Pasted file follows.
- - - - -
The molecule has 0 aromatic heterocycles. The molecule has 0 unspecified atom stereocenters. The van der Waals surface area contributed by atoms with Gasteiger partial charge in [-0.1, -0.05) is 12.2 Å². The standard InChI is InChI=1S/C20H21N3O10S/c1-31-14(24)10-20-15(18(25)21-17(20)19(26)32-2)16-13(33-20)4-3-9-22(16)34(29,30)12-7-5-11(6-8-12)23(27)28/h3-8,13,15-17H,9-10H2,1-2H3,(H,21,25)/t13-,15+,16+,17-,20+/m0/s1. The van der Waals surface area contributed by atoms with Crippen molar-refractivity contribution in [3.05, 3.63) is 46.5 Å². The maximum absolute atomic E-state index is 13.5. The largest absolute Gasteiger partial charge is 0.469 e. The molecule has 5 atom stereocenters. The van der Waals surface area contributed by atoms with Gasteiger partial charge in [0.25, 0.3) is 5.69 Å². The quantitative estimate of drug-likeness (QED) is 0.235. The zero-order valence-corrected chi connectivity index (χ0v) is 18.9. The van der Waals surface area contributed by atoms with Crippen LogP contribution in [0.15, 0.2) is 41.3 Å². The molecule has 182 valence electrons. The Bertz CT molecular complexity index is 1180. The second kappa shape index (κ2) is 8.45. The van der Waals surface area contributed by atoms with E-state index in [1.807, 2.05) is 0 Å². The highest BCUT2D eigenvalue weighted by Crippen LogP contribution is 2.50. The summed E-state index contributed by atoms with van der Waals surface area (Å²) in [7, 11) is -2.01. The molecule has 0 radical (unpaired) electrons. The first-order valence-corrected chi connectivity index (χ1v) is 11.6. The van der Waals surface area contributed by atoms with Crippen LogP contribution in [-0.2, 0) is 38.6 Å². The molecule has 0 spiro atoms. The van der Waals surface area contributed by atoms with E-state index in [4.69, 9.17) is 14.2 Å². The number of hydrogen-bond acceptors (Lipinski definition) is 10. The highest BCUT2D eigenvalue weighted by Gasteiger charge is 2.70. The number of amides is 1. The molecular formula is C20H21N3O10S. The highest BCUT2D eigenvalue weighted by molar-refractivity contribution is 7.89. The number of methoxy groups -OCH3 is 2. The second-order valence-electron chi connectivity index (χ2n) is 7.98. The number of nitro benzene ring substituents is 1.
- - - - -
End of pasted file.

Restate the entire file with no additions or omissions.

The molecule has 0 aromatic heterocycles. The molecule has 0 unspecified atom stereocenters. The van der Waals surface area contributed by atoms with Gasteiger partial charge in [-0.1, -0.05) is 12.2 Å². The standard InChI is InChI=1S/C20H21N3O10S/c1-31-14(24)10-20-15(18(25)21-17(20)19(26)32-2)16-13(33-20)4-3-9-22(16)34(29,30)12-7-5-11(6-8-12)23(27)28/h3-8,13,15-17H,9-10H2,1-2H3,(H,21,25)/t13-,15+,16+,17-,20+/m0/s1. The van der Waals surface area contributed by atoms with Crippen molar-refractivity contribution in [3.05, 3.63) is 46.5 Å². The maximum absolute atomic E-state index is 13.5. The largest absolute Gasteiger partial charge is 0.469 e. The molecule has 5 atom stereocenters. The van der Waals surface area contributed by atoms with Gasteiger partial charge in [0.25, 0.3) is 5.69 Å². The quantitative estimate of drug-likeness (QED) is 0.235. The zero-order valence-corrected chi connectivity index (χ0v) is 18.9. The van der Waals surface area contributed by atoms with Crippen LogP contribution in [0.15, 0.2) is 41.3 Å². The molecule has 182 valence electrons. The Bertz CT molecular complexity index is 1180. The second kappa shape index (κ2) is 8.45. The van der Waals surface area contributed by atoms with E-state index in [1.807, 2.05) is 0 Å². The highest BCUT2D eigenvalue weighted by Crippen LogP contribution is 2.50. The summed E-state index contributed by atoms with van der Waals surface area (Å²) in [7, 11) is -2.01. The molecule has 0 radical (unpaired) electrons. The first-order valence-corrected chi connectivity index (χ1v) is 11.6. The van der Waals surface area contributed by atoms with Crippen LogP contribution in [-0.2, 0) is 38.6 Å². The molecule has 0 spiro atoms. The van der Waals surface area contributed by atoms with E-state index in [4.69, 9.17) is 14.2 Å². The number of hydrogen-bond acceptors (Lipinski definition) is 10. The highest BCUT2D eigenvalue weighted by Gasteiger charge is 2.70. The number of amides is 1. The molecular formula is C20H21N3O10S. The highest BCUT2D eigenvalue weighted by molar-refractivity contribution is 7.89. The number of methoxy groups -OCH3 is 2. The second-order valence-electron chi connectivity index (χ2n) is 7.98. The number of nitro benzene ring substituents is 1.